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It is “in a word, preposterous” that Jesus was born in Bethlehem. A census was indeed taken in the year 6 BCE in Judea, but Aslan demolishes in a few swift sentences the idea that the never-inefficient Romans would have had people tramping over the country to their place of birth to be counted.
This, along with several other provable falsehoods in the Gospels, is explicable because they were written largely for a non-Jewish audience that wouldn’t have known it was inaccurate.
It is unlikely, Aslan points out, that Jesus would have been able to read or write. He was a follower of John the Baptist, who took over that man’s ministry after he was executed. Aslan shows how each chronologically succeeding Gospel downplays the role of John a little more, trying to make the case for Jesus’ uniquely divine status.
But Jesus’ followers begin to follow him only after John was arrested. It was John who spoke first of the Kingdom of God. Jesus’ message about a God who cares most of all how we treat others comes from Jewish tradition and from John. “Jesus even addresses his enemies… with the same distinct phrase John uses for them: ‘You brood of vipers,’” Aslan writes. Jesus, in Aslan’s convincing reading, is a disciple himself, who carries his master’s message and expands it into “a movement of liberation for the afflicted and oppressed… founded on the promise that God would soon intervene.”
One of the greatest challenges of researching this period is separating the lies, which have been inserted because they would have been expedient at the time, from the elements, which are probably true. Since Jesus repeatedly denies being the chosen Messiah — where it would have been more convenient for the Gospel writers, many of whom never met Jesus, for him to have accepted the title enthusiastically — we can presume that the historical man really did reject the title of Messiah. He calls himself instead the “son of man.” Aslan convincingly suggests that Jesus very strongly associates himself with the phrase “son of man,” meaning that he is a human king, not a godly Messiah.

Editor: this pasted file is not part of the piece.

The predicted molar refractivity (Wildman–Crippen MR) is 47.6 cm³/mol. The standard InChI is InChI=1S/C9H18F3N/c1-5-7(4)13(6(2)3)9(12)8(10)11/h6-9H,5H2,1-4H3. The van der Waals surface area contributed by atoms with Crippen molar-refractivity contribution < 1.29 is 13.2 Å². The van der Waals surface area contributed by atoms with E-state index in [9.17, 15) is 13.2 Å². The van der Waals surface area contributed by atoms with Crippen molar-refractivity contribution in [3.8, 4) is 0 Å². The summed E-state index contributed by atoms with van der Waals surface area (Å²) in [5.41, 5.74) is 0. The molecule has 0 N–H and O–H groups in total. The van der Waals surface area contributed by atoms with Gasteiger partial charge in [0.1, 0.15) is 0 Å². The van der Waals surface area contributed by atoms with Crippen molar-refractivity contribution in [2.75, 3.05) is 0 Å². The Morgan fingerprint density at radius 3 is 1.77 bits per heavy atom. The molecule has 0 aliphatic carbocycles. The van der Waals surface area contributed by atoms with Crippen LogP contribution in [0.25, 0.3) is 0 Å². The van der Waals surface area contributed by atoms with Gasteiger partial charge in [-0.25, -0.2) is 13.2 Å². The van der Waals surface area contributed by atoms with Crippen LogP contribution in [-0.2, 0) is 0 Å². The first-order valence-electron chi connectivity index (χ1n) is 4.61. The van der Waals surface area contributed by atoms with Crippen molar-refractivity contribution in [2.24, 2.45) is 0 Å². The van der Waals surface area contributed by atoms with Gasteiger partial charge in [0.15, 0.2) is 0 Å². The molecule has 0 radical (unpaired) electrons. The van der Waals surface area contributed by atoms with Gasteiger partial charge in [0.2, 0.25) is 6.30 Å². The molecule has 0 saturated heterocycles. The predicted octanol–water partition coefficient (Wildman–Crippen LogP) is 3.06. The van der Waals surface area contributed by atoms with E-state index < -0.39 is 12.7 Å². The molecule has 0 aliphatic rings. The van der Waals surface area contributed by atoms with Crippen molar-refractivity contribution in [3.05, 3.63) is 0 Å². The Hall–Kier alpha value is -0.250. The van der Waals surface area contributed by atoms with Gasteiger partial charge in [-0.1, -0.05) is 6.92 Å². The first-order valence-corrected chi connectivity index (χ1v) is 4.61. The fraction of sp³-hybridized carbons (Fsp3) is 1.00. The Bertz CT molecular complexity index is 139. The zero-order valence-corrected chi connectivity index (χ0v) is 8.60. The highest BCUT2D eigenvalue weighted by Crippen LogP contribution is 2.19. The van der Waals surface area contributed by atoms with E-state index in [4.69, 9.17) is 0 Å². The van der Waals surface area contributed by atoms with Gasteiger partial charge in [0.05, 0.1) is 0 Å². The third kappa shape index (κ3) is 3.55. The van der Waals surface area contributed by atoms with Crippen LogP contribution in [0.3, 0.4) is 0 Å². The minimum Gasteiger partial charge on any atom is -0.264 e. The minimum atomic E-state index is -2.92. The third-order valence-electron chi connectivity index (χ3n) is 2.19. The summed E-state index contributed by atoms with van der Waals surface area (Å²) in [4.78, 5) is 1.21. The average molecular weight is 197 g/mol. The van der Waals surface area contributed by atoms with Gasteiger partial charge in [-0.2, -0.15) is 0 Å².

And why, Aslan asks, was Jesus crucified? “If one knew nothing else about Jesus of Nazareth save that he was crucified by Rome, one would know practically all that was needed to uncover who he was and why he ended up nailed to a cross…. His offence… was etched upon a plaque and placed above his head for all to see: Jesus of Nazareth, King of the Jews. His crime was daring to assume kingly ambitions.”
In the closing chapters of “Zealot,” Aslan focuses on how the Jesus movement grew after the death of Jesus. Jesus’ brother James leads a group of followers who obey the Jewish laws and see no conflict between being a follower of Jesus and a Jew. But it’s Paul — a man who almost certainly never met Jesus and had persecuted his followers — who triumphs. He takes his idea of Jesus, a divine incarnation, more God than man, to a non-Jewish audience and there finds the converts to Christianity. And thus begins the modern age.
Nothing in “Zealot” will come as a surprise to anyone who has studied the period in any detail. Aslan’s triumph is not in original research or speculation. This is a deft, concise, respectful and accessible summary of — dare I say it? — the truth. It’s a summer afternoon’s read that explains, essentially, how Western civilization came to take the pattern we see today. And it’s hard to think of anyone, really, who wouldn’t benefit from reading it, if willing to accept its message. What’s most surprising is that a story so well accepted by scholars should still come as such a shock to us.
Naomi Alderman is a prize-winning novelist. Her most recent novel, “The Liars’ Gospel,” is published by Little, Brown.